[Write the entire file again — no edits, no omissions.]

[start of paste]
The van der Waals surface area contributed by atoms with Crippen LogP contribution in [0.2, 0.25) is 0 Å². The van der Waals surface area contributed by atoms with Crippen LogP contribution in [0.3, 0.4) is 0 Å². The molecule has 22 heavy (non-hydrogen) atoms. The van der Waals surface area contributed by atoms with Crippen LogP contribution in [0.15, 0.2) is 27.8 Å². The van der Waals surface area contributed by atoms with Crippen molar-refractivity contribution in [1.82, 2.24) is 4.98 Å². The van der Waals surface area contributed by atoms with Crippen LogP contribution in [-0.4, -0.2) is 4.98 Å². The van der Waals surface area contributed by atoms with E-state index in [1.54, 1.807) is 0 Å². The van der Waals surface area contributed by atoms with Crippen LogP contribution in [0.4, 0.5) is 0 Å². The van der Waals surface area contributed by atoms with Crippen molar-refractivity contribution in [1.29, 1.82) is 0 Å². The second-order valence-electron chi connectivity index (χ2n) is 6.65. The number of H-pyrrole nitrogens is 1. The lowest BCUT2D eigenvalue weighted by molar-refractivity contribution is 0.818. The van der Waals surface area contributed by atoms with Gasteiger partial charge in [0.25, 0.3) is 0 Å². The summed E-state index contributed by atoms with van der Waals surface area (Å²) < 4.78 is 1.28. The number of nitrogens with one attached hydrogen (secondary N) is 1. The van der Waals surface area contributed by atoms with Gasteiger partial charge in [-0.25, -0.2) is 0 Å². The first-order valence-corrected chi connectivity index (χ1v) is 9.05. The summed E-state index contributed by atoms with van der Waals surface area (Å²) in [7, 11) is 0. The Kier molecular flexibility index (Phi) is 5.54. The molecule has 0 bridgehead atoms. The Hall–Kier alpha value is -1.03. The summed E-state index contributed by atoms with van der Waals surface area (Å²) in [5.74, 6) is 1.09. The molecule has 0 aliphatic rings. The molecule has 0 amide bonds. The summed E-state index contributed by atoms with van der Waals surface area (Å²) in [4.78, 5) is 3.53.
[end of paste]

The van der Waals surface area contributed by atoms with Crippen LogP contribution in [0.2, 0.25) is 0 Å². The van der Waals surface area contributed by atoms with Crippen LogP contribution in [0.3, 0.4) is 0 Å². The molecule has 22 heavy (non-hydrogen) atoms. The van der Waals surface area contributed by atoms with Crippen LogP contribution in [0.15, 0.2) is 27.8 Å². The van der Waals surface area contributed by atoms with Crippen molar-refractivity contribution in [1.82, 2.24) is 4.98 Å². The van der Waals surface area contributed by atoms with Crippen LogP contribution in [-0.4, -0.2) is 4.98 Å². The van der Waals surface area contributed by atoms with E-state index in [1.54, 1.807) is 0 Å². The van der Waals surface area contributed by atoms with Crippen LogP contribution in [0.4, 0.5) is 0 Å². The van der Waals surface area contributed by atoms with Crippen molar-refractivity contribution in [1.29, 1.82) is 0 Å². The second-order valence-electron chi connectivity index (χ2n) is 6.65. The number of H-pyrrole nitrogens is 1. The lowest BCUT2D eigenvalue weighted by molar-refractivity contribution is 0.818. The van der Waals surface area contributed by atoms with Gasteiger partial charge in [0.25, 0.3) is 0 Å². The summed E-state index contributed by atoms with van der Waals surface area (Å²) < 4.78 is 1.28. The number of nitrogens with one attached hydrogen (secondary N) is 1. The van der Waals surface area contributed by atoms with Gasteiger partial charge in [-0.25, -0.2) is 0 Å². The first-order valence-corrected chi connectivity index (χ1v) is 9.05. The summed E-state index contributed by atoms with van der Waals surface area (Å²) in [7, 11) is 0. The Kier molecular flexibility index (Phi) is 5.54. The molecule has 0 bridgehead atoms. The Hall–Kier alpha value is -1.03. The summed E-state index contributed by atoms with van der Waals surface area (Å²) in [5.74, 6) is 1.09. The molecule has 0 aliphatic rings. The molecule has 0 amide bonds. The summed E-state index contributed by atoms with van der Waals surface area (Å²) in [4.78, 5) is 3.53.